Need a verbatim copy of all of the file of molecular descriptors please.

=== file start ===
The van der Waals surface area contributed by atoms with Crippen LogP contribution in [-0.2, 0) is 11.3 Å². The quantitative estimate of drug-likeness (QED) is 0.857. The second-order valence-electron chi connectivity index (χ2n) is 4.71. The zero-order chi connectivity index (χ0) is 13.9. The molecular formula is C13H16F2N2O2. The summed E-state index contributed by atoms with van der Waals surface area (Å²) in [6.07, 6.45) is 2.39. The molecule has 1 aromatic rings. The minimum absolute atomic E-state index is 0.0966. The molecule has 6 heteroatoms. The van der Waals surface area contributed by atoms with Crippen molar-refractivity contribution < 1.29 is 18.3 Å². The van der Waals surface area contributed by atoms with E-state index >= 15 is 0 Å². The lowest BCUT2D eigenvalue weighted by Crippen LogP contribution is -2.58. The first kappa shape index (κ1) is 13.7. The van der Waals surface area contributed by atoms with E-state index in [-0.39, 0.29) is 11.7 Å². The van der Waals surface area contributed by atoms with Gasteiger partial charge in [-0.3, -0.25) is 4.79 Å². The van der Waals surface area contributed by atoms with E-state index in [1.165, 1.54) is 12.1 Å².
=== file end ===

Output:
The van der Waals surface area contributed by atoms with Crippen LogP contribution in [-0.2, 0) is 11.3 Å². The quantitative estimate of drug-likeness (QED) is 0.857. The second-order valence-electron chi connectivity index (χ2n) is 4.71. The zero-order chi connectivity index (χ0) is 13.9. The molecular formula is C13H16F2N2O2. The summed E-state index contributed by atoms with van der Waals surface area (Å²) in [6.07, 6.45) is 2.39. The molecule has 1 aromatic rings. The minimum absolute atomic E-state index is 0.0966. The molecule has 6 heteroatoms. The van der Waals surface area contributed by atoms with Crippen molar-refractivity contribution < 1.29 is 18.3 Å². The van der Waals surface area contributed by atoms with E-state index >= 15 is 0 Å². The lowest BCUT2D eigenvalue weighted by Crippen LogP contribution is -2.58. The first kappa shape index (κ1) is 13.7. The van der Waals surface area contributed by atoms with E-state index in [-0.39, 0.29) is 11.7 Å². The van der Waals surface area contributed by atoms with Gasteiger partial charge in [-0.3, -0.25) is 4.79 Å². The van der Waals surface area contributed by atoms with E-state index in [1.165, 1.54) is 12.1 Å².